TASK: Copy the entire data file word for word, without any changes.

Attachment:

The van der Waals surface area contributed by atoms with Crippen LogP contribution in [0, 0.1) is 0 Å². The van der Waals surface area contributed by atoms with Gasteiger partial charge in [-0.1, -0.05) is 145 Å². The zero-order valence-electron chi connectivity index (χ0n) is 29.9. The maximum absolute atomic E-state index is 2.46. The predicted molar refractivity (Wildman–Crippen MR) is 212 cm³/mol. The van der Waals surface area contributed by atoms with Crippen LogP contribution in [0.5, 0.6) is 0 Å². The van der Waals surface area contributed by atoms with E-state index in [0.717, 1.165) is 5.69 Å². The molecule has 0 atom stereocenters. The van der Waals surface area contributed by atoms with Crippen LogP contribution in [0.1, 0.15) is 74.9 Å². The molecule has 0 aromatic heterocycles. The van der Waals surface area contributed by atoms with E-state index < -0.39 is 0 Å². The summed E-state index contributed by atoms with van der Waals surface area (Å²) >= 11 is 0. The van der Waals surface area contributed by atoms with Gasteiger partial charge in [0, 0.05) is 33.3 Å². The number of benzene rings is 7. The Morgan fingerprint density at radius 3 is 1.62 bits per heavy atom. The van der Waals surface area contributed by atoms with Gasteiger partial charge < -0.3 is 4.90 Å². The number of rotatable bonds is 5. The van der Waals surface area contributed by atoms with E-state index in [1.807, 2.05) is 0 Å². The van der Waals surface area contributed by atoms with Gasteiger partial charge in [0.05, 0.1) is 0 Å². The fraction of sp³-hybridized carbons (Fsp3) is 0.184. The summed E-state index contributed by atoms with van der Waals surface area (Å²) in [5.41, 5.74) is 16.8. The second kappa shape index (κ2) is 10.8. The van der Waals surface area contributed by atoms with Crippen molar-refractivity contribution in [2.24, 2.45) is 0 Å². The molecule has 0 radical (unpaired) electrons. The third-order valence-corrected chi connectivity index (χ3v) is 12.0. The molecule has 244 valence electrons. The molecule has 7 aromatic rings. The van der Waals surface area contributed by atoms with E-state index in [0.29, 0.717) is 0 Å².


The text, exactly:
The van der Waals surface area contributed by atoms with Crippen LogP contribution in [0, 0.1) is 0 Å². The van der Waals surface area contributed by atoms with Gasteiger partial charge in [-0.1, -0.05) is 145 Å². The zero-order valence-electron chi connectivity index (χ0n) is 29.9. The maximum absolute atomic E-state index is 2.46. The predicted molar refractivity (Wildman–Crippen MR) is 212 cm³/mol. The van der Waals surface area contributed by atoms with Crippen LogP contribution in [0.5, 0.6) is 0 Å². The van der Waals surface area contributed by atoms with E-state index in [0.717, 1.165) is 5.69 Å². The molecule has 0 atom stereocenters. The van der Waals surface area contributed by atoms with Crippen LogP contribution in [0.1, 0.15) is 74.9 Å². The molecule has 0 aromatic heterocycles. The van der Waals surface area contributed by atoms with E-state index < -0.39 is 0 Å². The summed E-state index contributed by atoms with van der Waals surface area (Å²) >= 11 is 0. The van der Waals surface area contributed by atoms with Gasteiger partial charge in [0, 0.05) is 33.3 Å². The number of benzene rings is 7. The Morgan fingerprint density at radius 3 is 1.62 bits per heavy atom. The van der Waals surface area contributed by atoms with Gasteiger partial charge < -0.3 is 4.90 Å². The number of rotatable bonds is 5. The van der Waals surface area contributed by atoms with E-state index in [1.807, 2.05) is 0 Å². The van der Waals surface area contributed by atoms with Gasteiger partial charge in [0.05, 0.1) is 0 Å². The fraction of sp³-hybridized carbons (Fsp3) is 0.184. The summed E-state index contributed by atoms with van der Waals surface area (Å²) in [5.41, 5.74) is 16.8. The second kappa shape index (κ2) is 10.8. The van der Waals surface area contributed by atoms with Crippen molar-refractivity contribution in [2.24, 2.45) is 0 Å². The molecule has 0 radical (unpaired) electrons. The third-order valence-corrected chi connectivity index (χ3v) is 12.0. The molecule has 244 valence electrons. The molecule has 7 aromatic rings. The van der Waals surface area contributed by atoms with E-state index in [0.29, 0.717) is 0 Å².